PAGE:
Video: U.S. aims for hearts and minds in Kandahar

  1. Transcript of: U.S. aims for hearts and minds in Kandahar

    LESTER HOLT, anchor: There is a massive military operation going on right now in Kandahar . Driving the Taliban out is key to the Obama administration's plan to turn the tide in the war this year. Win that city and -- the idea goes -- the rest of the country will follow, but the approach is different than you might expect, as NBC 's chief foreign correspondent Richard Engel reports.

    RICHARD ENGEL reporting: Dusty, hard line and poor, Kandahar is a Taliban city. Car bombings, assassinations and organized crime are the norm here. But almost no one informs on the Taliban .

    Brigadier General BEN HODGES (United States Army): The government's not really in charge. That's -- I think that's what we're going to be dealing with.

    ENGEL: To secure Kandahar , the US military is using a two-pronged approach: an iron fist in the city's rural outskirts like Argandab , where we saw the 82nd Airborne in action last weekend.

    Unidentified Man #1: Get some ammo!

    ENGEL: But in downtown Kandahar , a very different tactic. The military won't even use the word "offensive" to describe the mission here.

    Brig. Gen. HODGES: Makes people think about artillery, barbed wire, night raids, kicking in doors, that sort of thing. And that's not what we're wanting to do.

    ENGEL: Instead, soldiers like 23-year-old Lisa Earnst patrol Kandahar , armed with a rifle, a smile and a clipboard. Her job this week: polling Afghans on what they want the government to do.

    Ms. LISA EARNST: Who does he think can solve their problems for the security?

    Unidentified Man #2:

    ENGEL: The responses were cold. At a bakery, men tell Earnst security was better when the Taliban were in power. In an antique shop next door, men said they want the Afghan government to end the lawlessness here, but claim it's corrupt. Earnst isn't discouraged. Winning over Afghans, she says, will take time.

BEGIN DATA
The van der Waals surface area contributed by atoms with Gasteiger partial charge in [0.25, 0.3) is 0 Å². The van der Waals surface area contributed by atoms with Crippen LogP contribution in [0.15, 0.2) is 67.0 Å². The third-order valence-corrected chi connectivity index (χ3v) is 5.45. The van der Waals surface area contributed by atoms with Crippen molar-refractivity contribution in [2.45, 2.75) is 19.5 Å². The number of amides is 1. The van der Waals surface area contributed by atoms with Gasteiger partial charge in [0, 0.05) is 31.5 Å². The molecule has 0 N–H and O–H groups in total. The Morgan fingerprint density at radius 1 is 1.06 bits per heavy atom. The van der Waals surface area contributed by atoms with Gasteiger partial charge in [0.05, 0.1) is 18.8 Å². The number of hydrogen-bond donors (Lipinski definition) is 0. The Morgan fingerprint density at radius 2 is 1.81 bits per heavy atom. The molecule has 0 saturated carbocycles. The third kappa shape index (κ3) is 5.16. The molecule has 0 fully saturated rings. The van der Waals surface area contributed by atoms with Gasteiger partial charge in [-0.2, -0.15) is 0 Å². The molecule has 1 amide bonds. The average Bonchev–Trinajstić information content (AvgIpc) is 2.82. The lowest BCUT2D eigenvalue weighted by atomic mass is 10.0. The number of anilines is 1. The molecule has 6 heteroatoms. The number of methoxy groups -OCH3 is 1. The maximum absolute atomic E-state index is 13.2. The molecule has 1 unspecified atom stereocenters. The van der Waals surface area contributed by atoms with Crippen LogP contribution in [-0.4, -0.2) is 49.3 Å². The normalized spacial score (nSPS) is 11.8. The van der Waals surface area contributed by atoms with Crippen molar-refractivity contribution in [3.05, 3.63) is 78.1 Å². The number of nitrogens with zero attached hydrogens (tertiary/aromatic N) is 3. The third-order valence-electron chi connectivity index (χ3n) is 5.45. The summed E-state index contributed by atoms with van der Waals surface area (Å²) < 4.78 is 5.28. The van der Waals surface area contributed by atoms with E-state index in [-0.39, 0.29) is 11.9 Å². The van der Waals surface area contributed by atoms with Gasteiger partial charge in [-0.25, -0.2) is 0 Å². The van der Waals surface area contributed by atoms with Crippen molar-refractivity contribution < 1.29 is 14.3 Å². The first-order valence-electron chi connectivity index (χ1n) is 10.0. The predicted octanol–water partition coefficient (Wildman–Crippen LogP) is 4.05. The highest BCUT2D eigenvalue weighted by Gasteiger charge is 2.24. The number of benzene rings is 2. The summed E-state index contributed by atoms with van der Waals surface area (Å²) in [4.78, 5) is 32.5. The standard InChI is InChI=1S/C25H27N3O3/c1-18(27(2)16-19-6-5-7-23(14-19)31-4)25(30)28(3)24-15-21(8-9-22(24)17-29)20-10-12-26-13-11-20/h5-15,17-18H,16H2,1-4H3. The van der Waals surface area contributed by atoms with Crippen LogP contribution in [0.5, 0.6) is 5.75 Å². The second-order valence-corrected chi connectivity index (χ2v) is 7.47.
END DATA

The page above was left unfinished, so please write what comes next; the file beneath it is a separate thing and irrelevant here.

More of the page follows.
Ms. EARNST: If we show the people, you know, of Afghanistan that we're actually here to help them and we're not like trying to take over their country, then they're able to cooperate better with us.

    ENGEL: But will the soft tactic deter the Taliban ? As Earnst and her soldiers collect opinions, a bomb explodes a few hundred yards away. Earnst and soldiers arrive on the scene. This appears to have been an assassination, a car bomb used to kill a local government official. The victim was the district chief of Argandab , one of Kandahar 's most violent suburbs. The official was killed by the Taliban because he cooperated with American forces . Soldiers tell us they've seen it before.

    Sergeant BRADLEY SWOPE (United States Army): I think they can -- try to use it as a scare tactic because if you can't keep the high-ranking personnel safe, and it kind of makes the people think, `How did the -- how are they going to protect us?'

    ENGEL: The people of Kandahar have yet to decide whether to support the US military and the Afghan government or the Taliban . Richard Engel , NBC News ,

updated 6/18/2010 8:49:30 PM ET 2010-06-19T00:49:30

Five NATO troops including three Americans died in fighting Friday in Afghanistan, raising to 34 the number of U.S. troops killed in the war so far this month.

NATO said Friday that two Americans died in an insurgent attack and another died in a roadside bomb explosion, but did not provide further details. The U.S. command confirmed their nationalities but did not specify where they died.

In London, the British Defense Ministry said one of its soldiers was killed by in an explosion in Helmand province.

NATO said a fifth soldier was killed in eastern Afghanistan, but did not give the nationality.

June is shaping up to be one of the deadliest months for U.S. troops in the nearly 9-year-old Afghan war, as insurgents have stepped up attacks in response to a NATO push into Taliban strongholds in the south. The deadliest month for U.S. troops in Afghanistan was October 2009, when 59 Americans died.

In all, some 52 international troops have been killed in the country so far this month. The deadliest month of the war for international forces was in July 2009 when 75 troops, including 44 Americans, were killed. 

Copyright 2010 The Associated Press. All rights reserved. This material may not be published, broadcast, rewritten or redistributed.


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